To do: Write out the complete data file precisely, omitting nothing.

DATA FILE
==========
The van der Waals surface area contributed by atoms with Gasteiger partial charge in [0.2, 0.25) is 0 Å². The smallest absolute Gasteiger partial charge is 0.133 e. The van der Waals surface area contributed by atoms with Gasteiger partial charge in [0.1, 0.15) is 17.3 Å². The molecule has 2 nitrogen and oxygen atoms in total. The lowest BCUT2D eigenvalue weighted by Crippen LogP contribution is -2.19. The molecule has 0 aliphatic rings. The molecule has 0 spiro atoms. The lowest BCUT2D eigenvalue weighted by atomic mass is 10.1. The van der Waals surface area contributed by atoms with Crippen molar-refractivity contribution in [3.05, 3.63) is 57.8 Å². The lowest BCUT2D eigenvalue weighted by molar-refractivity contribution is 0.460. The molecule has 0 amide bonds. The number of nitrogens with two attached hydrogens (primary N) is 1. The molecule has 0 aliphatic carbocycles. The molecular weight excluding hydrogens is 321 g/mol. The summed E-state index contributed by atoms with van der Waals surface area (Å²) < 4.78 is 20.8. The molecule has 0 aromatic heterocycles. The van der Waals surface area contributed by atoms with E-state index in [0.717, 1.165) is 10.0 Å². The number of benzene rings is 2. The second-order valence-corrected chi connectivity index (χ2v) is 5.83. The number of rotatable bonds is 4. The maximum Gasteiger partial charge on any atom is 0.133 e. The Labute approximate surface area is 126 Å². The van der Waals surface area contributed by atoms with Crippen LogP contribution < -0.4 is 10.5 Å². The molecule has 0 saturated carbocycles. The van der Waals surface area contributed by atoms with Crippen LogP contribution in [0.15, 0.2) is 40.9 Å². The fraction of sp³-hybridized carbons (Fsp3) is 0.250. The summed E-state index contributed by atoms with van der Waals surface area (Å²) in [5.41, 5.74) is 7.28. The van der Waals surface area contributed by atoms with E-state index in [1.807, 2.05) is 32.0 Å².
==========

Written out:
The van der Waals surface area contributed by atoms with Gasteiger partial charge in [0.2, 0.25) is 0 Å². The smallest absolute Gasteiger partial charge is 0.133 e. The van der Waals surface area contributed by atoms with Gasteiger partial charge in [0.1, 0.15) is 17.3 Å². The molecule has 2 nitrogen and oxygen atoms in total. The lowest BCUT2D eigenvalue weighted by Crippen LogP contribution is -2.19. The molecule has 0 aliphatic rings. The molecule has 0 spiro atoms. The lowest BCUT2D eigenvalue weighted by atomic mass is 10.1. The van der Waals surface area contributed by atoms with Crippen molar-refractivity contribution in [3.05, 3.63) is 57.8 Å². The lowest BCUT2D eigenvalue weighted by molar-refractivity contribution is 0.460. The molecule has 0 amide bonds. The number of nitrogens with two attached hydrogens (primary N) is 1. The molecule has 0 aliphatic carbocycles. The molecular weight excluding hydrogens is 321 g/mol. The summed E-state index contributed by atoms with van der Waals surface area (Å²) < 4.78 is 20.8. The molecule has 0 aromatic heterocycles. The van der Waals surface area contributed by atoms with E-state index in [0.717, 1.165) is 10.0 Å². The number of benzene rings is 2. The second-order valence-corrected chi connectivity index (χ2v) is 5.83. The number of rotatable bonds is 4. The maximum Gasteiger partial charge on any atom is 0.133 e. The Labute approximate surface area is 126 Å². The van der Waals surface area contributed by atoms with Crippen LogP contribution < -0.4 is 10.5 Å². The molecule has 0 saturated carbocycles. The van der Waals surface area contributed by atoms with Crippen LogP contribution in [0.15, 0.2) is 40.9 Å². The fraction of sp³-hybridized carbons (Fsp3) is 0.250. The summed E-state index contributed by atoms with van der Waals surface area (Å²) in [5.41, 5.74) is 7.28. The van der Waals surface area contributed by atoms with E-state index in [1.807, 2.05) is 32.0 Å².